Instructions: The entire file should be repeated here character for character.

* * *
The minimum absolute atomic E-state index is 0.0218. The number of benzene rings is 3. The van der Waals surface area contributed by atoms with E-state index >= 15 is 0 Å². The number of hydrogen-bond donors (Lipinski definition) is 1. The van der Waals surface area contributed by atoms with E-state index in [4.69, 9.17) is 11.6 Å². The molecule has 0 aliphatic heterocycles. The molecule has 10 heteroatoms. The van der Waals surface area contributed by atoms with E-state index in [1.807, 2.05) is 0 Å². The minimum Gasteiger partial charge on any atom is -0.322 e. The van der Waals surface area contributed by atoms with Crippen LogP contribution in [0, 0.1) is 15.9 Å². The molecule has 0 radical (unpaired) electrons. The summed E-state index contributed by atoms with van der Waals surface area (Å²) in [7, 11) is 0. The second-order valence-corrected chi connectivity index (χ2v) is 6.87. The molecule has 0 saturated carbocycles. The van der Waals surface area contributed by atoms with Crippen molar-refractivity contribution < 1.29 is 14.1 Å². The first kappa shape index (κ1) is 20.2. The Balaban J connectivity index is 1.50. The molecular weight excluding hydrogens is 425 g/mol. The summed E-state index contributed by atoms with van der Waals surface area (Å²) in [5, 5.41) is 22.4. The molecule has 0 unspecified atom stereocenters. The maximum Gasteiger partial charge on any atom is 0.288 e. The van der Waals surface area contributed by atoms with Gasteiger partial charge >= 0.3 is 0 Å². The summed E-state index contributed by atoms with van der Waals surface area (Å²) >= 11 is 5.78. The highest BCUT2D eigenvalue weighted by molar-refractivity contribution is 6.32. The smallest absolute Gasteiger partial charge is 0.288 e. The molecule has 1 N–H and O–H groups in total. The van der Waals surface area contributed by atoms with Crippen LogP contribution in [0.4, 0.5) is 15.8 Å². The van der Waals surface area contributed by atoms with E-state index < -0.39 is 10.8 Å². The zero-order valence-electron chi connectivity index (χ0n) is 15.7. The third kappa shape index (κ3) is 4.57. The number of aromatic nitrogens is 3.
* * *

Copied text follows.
The minimum absolute atomic E-state index is 0.0218. The number of benzene rings is 3. The van der Waals surface area contributed by atoms with E-state index >= 15 is 0 Å². The number of hydrogen-bond donors (Lipinski definition) is 1. The van der Waals surface area contributed by atoms with E-state index in [4.69, 9.17) is 11.6 Å². The molecule has 0 aliphatic heterocycles. The molecule has 10 heteroatoms. The van der Waals surface area contributed by atoms with E-state index in [1.807, 2.05) is 0 Å². The minimum Gasteiger partial charge on any atom is -0.322 e. The van der Waals surface area contributed by atoms with Crippen LogP contribution in [0, 0.1) is 15.9 Å². The molecule has 0 radical (unpaired) electrons. The summed E-state index contributed by atoms with van der Waals surface area (Å²) in [7, 11) is 0. The second-order valence-corrected chi connectivity index (χ2v) is 6.87. The molecule has 0 saturated carbocycles. The van der Waals surface area contributed by atoms with Crippen molar-refractivity contribution < 1.29 is 14.1 Å². The first kappa shape index (κ1) is 20.2. The Balaban J connectivity index is 1.50. The molecular weight excluding hydrogens is 425 g/mol. The summed E-state index contributed by atoms with van der Waals surface area (Å²) in [5, 5.41) is 22.4. The molecule has 0 unspecified atom stereocenters. The maximum Gasteiger partial charge on any atom is 0.288 e. The van der Waals surface area contributed by atoms with Gasteiger partial charge >= 0.3 is 0 Å². The summed E-state index contributed by atoms with van der Waals surface area (Å²) >= 11 is 5.78. The highest BCUT2D eigenvalue weighted by molar-refractivity contribution is 6.32. The smallest absolute Gasteiger partial charge is 0.288 e. The molecule has 1 N–H and O–H groups in total. The van der Waals surface area contributed by atoms with Crippen LogP contribution in [0.4, 0.5) is 15.8 Å². The van der Waals surface area contributed by atoms with E-state index < -0.39 is 10.8 Å². The zero-order valence-electron chi connectivity index (χ0n) is 15.7. The third kappa shape index (κ3) is 4.57. The number of aromatic nitrogens is 3.